It’s been a week since Democrats broke a GOP financial reform filibuster, allowing debate on the legislation on the Senate floor. But debate means amendments, and amendments mean votes, and there have been precisely zero of those since the logjam broke. Why not? Apparently, it’s because Repulbicans are unwilling to bring up their own amendments for the time being.
“This is really something,” said Senate Majority Leader Harry Reid, visibly angry on the floor yesterday. “[The GOP] will not let us vote on amendments [they] offered, amendments that we’ve agreed to—they won’t let us vote on them.”
Republicans are holding out until their top negotiator—Sen. Richard Shelby (R-AL)—gets a vote on his first amendment, changing the way the bill winds down large, failed financial firms. Reid sees no reason for this, calling it a “phantom amendment.” And, indeed, the procedural objection fits the GOP pattern of trying to run the clock as long as possible on every issue, to eat up floor time needed to consider other issues, including climate change, and the forthcoming Supreme Court nominee.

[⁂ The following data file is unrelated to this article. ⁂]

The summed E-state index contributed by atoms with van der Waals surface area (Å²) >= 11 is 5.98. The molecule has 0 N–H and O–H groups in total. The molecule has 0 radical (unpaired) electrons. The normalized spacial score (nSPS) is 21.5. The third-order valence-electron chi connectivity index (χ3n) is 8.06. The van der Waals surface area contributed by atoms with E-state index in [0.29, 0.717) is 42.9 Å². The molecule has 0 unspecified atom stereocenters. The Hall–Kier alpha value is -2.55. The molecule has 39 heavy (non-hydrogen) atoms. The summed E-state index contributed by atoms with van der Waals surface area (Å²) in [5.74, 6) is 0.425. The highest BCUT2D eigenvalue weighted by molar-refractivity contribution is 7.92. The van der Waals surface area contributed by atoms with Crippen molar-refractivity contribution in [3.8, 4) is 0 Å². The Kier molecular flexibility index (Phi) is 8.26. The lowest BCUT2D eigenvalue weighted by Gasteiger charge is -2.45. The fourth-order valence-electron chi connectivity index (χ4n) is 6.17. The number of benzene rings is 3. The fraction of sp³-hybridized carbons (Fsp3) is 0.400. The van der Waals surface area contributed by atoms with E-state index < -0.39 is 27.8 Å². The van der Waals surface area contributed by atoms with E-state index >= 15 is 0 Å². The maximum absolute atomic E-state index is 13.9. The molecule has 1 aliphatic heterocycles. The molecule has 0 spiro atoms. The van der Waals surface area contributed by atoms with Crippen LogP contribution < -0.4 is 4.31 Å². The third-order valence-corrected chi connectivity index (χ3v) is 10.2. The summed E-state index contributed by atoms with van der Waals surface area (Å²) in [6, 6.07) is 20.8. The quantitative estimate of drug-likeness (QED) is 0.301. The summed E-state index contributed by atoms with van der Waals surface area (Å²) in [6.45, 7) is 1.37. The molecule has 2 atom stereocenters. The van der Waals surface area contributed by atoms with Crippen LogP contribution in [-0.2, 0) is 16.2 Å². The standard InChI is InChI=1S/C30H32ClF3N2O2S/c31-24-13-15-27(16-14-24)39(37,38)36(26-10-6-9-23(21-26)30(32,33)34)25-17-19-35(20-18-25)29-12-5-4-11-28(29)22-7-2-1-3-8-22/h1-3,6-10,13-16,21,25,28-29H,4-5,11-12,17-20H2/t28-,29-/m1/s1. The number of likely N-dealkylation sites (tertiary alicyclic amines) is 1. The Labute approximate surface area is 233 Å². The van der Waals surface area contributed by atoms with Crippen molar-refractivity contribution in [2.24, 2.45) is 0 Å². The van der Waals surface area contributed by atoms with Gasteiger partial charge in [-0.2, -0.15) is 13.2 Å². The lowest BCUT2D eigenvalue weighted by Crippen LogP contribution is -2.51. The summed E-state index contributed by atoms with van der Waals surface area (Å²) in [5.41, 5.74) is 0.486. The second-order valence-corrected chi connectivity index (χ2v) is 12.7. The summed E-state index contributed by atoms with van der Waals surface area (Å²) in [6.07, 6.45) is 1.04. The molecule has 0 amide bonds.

Perhaps because of that, Reid is already warning members: be prepared to cancel your vacation plans.
“[W]e started on this two weeks ago tomorrow — two weeks ago,” Reid said on the floor this morning. “And we have been stalled ever since. Now maybe today there will be a breakthrough, and we’ll be able to legislate. We don’t have a lot of time to spend on this bill.”
Brian Beutler is TPM's senior congressional reporter. Since 2009, he's led coverage of health care reform, Wall Street reform, taxes, the GOP budget, the government shutdown fight, and the debt limit fight. He can be reached at email@example.com.